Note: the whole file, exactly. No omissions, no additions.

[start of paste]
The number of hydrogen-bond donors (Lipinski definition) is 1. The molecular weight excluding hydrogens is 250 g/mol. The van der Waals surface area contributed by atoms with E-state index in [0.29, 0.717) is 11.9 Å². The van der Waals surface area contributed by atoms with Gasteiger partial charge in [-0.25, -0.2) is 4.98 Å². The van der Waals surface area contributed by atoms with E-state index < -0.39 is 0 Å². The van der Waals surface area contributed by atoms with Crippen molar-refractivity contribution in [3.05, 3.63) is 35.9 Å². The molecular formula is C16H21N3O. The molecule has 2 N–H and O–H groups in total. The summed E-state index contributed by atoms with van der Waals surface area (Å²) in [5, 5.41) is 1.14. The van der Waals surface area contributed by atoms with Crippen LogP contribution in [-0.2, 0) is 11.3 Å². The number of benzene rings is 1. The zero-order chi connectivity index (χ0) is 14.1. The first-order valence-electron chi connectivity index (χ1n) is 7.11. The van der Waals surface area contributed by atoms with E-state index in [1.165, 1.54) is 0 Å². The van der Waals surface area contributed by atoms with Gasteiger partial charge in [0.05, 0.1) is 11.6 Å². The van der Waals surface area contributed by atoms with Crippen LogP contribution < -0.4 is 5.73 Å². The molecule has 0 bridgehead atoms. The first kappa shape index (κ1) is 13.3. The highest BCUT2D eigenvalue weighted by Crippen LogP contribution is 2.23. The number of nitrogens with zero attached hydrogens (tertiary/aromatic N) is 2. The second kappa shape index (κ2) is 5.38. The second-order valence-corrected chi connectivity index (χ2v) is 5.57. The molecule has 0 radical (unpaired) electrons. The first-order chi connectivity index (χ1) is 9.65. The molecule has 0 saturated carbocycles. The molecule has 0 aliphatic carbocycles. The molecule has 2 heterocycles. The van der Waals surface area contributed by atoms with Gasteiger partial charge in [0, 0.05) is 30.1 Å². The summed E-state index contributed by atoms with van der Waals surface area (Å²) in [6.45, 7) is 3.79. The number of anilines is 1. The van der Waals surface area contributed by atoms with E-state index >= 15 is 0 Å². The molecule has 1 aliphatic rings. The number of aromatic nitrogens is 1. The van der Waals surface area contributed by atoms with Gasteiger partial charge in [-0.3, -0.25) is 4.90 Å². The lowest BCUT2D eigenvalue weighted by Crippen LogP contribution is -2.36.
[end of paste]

The number of hydrogen-bond donors (Lipinski definition) is 1. The molecular weight excluding hydrogens is 250 g/mol. The van der Waals surface area contributed by atoms with E-state index in [0.29, 0.717) is 11.9 Å². The van der Waals surface area contributed by atoms with Gasteiger partial charge in [-0.25, -0.2) is 4.98 Å². The van der Waals surface area contributed by atoms with E-state index < -0.39 is 0 Å². The van der Waals surface area contributed by atoms with Crippen molar-refractivity contribution in [3.05, 3.63) is 35.9 Å². The molecular formula is C16H21N3O. The molecule has 2 N–H and O–H groups in total. The summed E-state index contributed by atoms with van der Waals surface area (Å²) in [5, 5.41) is 1.14. The van der Waals surface area contributed by atoms with Crippen LogP contribution in [-0.2, 0) is 11.3 Å². The number of benzene rings is 1. The zero-order chi connectivity index (χ0) is 14.1. The first-order valence-electron chi connectivity index (χ1n) is 7.11. The van der Waals surface area contributed by atoms with E-state index in [1.165, 1.54) is 0 Å². The van der Waals surface area contributed by atoms with Gasteiger partial charge in [0.05, 0.1) is 11.6 Å². The van der Waals surface area contributed by atoms with Crippen LogP contribution < -0.4 is 5.73 Å². The molecule has 0 bridgehead atoms. The first kappa shape index (κ1) is 13.3. The highest BCUT2D eigenvalue weighted by Crippen LogP contribution is 2.23. The number of nitrogens with zero attached hydrogens (tertiary/aromatic N) is 2. The second kappa shape index (κ2) is 5.38. The second-order valence-corrected chi connectivity index (χ2v) is 5.57. The molecule has 0 radical (unpaired) electrons. The first-order chi connectivity index (χ1) is 9.65. The molecule has 0 saturated carbocycles. The molecule has 0 aliphatic carbocycles. The molecule has 2 heterocycles. The van der Waals surface area contributed by atoms with Gasteiger partial charge in [0, 0.05) is 30.1 Å². The summed E-state index contributed by atoms with van der Waals surface area (Å²) in [6.45, 7) is 3.79. The number of anilines is 1. The van der Waals surface area contributed by atoms with E-state index >= 15 is 0 Å². The molecule has 1 aliphatic rings. The number of aromatic nitrogens is 1. The van der Waals surface area contributed by atoms with Gasteiger partial charge in [-0.3, -0.25) is 4.90 Å². The lowest BCUT2D eigenvalue weighted by Crippen LogP contribution is -2.36.